Bad Hair Day
Another week and another blog post reference to McDonald’s – maybe it’s because I’ve ‘gone vegan’ for Lent and am reading stories about the fast-food chain as a coping mechanism for having to spend my days eating carrots.
But this week, instead of looking at burgers, I’m looking at a school in Norfolk that has banned ‘extreme’ haircuts in a bid to improve its poor reputation.
The headteacher of Great Yarmouth Charter Academy, Barry Smith, made the rather bizarre announcement this week that six male hairstyles were to be banned, including one called, wait for it… the ‘Meet me at McDonald’s’ cut – an overgrown, curly fringe with short sides.
Mr Sharp sent a letter to parents detailing how “uniform and appearance are a key part of developing school ethos” and that if male students continued to fashion their hair in one of the six banned styles after next Monday, they would be sent home or put in isolation.
Just in case you were wondering what the other five styles were, Mr Sharp listed them as follows:
- Overgrown, heavy fringes brushed forward onto the face
- High-top styles of excessive height
- Shaven parting lines
- Hair that is teased to give excessive height
- Any variation on the Mohican style
What a joke! The outspoken headteacher even offered to show parents a PowerPoint document on styles to avoid!
Personally, I fail to see how a floppy fringe can affect a child’s learning abilities. Mr Sharp may have good intentions, but this is a risky PR move in my book and I’m not at all surprised the school is already receiving backlash from angry parents.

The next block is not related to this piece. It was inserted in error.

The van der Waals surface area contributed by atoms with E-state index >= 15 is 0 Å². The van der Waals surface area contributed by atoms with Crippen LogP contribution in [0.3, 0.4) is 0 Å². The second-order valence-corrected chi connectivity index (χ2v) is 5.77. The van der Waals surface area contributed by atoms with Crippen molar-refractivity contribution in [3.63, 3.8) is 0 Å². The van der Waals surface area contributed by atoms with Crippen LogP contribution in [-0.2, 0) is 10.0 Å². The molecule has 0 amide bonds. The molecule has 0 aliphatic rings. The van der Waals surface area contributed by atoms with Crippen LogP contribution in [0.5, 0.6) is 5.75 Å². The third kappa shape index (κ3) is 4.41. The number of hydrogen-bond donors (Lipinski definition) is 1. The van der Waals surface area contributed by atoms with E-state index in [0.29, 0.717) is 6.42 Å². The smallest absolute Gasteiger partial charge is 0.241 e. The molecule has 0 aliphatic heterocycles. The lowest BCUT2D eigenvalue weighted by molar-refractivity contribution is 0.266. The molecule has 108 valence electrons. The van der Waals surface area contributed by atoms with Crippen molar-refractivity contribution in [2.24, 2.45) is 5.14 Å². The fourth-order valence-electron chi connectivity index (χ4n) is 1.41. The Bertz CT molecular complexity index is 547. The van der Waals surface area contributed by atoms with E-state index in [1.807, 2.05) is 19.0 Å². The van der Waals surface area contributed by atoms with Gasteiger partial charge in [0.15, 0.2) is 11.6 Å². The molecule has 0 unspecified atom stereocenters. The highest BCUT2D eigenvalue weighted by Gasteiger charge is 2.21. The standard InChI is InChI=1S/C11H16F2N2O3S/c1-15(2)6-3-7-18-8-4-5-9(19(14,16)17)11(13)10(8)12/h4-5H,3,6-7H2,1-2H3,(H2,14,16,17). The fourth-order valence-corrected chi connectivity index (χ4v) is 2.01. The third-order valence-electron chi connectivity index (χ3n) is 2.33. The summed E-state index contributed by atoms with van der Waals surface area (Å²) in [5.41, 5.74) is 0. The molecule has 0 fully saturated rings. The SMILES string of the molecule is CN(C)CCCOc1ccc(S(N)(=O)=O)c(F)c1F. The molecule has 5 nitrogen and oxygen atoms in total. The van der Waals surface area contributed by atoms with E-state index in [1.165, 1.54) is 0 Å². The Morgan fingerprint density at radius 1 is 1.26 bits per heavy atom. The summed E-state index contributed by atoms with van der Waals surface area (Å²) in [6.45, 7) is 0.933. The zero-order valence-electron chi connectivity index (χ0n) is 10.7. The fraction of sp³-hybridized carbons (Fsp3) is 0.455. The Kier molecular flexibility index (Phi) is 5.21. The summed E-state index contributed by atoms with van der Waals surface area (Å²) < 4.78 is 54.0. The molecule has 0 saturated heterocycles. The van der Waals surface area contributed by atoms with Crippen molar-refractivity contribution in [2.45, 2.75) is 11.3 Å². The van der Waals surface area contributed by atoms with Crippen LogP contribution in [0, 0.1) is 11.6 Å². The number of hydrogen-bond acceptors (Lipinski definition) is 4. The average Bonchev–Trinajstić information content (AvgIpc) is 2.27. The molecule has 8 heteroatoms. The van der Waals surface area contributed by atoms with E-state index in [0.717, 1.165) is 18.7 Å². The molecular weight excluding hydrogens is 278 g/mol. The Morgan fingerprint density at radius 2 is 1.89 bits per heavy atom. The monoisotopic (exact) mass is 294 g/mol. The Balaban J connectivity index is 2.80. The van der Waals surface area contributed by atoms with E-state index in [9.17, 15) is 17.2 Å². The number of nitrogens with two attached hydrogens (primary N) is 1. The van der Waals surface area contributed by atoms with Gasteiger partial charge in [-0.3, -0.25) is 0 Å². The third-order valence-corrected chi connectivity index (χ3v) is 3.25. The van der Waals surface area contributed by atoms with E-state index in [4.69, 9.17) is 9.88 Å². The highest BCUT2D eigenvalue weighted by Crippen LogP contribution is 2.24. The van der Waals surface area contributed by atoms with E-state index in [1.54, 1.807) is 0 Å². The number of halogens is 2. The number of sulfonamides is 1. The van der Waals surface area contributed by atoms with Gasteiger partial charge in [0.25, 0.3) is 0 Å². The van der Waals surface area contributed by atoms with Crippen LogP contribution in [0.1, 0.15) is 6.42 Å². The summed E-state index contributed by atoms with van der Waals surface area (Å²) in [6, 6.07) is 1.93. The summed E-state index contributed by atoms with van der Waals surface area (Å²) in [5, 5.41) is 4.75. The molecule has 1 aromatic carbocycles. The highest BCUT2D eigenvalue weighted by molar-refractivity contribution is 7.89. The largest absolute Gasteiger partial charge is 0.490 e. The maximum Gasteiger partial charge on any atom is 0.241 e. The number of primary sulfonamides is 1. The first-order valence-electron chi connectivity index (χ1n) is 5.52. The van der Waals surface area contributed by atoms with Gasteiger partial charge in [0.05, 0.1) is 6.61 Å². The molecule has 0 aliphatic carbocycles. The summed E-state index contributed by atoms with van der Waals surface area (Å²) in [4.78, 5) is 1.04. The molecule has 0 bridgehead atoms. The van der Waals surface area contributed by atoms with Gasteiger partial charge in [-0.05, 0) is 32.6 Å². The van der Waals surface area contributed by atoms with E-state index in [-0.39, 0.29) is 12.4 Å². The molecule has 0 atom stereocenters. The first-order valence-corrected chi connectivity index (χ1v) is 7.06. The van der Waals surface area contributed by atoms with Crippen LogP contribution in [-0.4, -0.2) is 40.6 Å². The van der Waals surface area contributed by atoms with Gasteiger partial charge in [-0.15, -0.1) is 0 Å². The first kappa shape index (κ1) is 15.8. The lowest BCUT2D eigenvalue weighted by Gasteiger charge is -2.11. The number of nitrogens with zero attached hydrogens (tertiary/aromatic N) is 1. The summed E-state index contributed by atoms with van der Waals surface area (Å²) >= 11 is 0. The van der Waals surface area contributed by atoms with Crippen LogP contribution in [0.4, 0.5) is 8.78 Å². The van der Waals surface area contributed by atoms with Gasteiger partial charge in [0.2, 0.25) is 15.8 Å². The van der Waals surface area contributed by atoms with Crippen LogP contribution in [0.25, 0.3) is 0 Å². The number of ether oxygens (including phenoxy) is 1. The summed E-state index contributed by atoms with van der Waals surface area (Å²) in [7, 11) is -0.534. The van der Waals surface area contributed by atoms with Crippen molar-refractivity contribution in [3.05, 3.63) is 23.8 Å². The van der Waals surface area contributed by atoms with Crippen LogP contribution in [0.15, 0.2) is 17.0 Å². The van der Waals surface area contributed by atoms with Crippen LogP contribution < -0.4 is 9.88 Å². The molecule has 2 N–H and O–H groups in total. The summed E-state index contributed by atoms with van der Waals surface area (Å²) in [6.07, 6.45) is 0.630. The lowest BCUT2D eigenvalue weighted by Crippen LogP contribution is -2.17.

Some have taken to social media to call the new guidelines “ridiculous”, “silly” and an unconvincing approach to improving the results of a school which suffered some of the worst GCSE results across England and Wales last summer.
There’s even been a Facebook group set up by concerned parents called ‘Yarmouth High Worried Parents’, where they have been venting their frustration against Mr Sharp and his “intense schooling and borderline bullying”.
I’m all for being strict on a school, especially one that saw just 30% of students get a pass in English and Maths last summer, but is banning a variety of hairstyles really necessary?!
Surely a struggling school wants to stay out of the spotlight, but this outlandish bit of publicity has caused a storm in a teacup. It will be interesting to see if the ongoing criticism forces the school to go public in backing its new rules.
Also, it’s worth noting Mr Sharp is somewhat follicly challenged…so maybe there’s a hint of the green-eyed monster behind his aversion to the Meet me at McDonald’s look?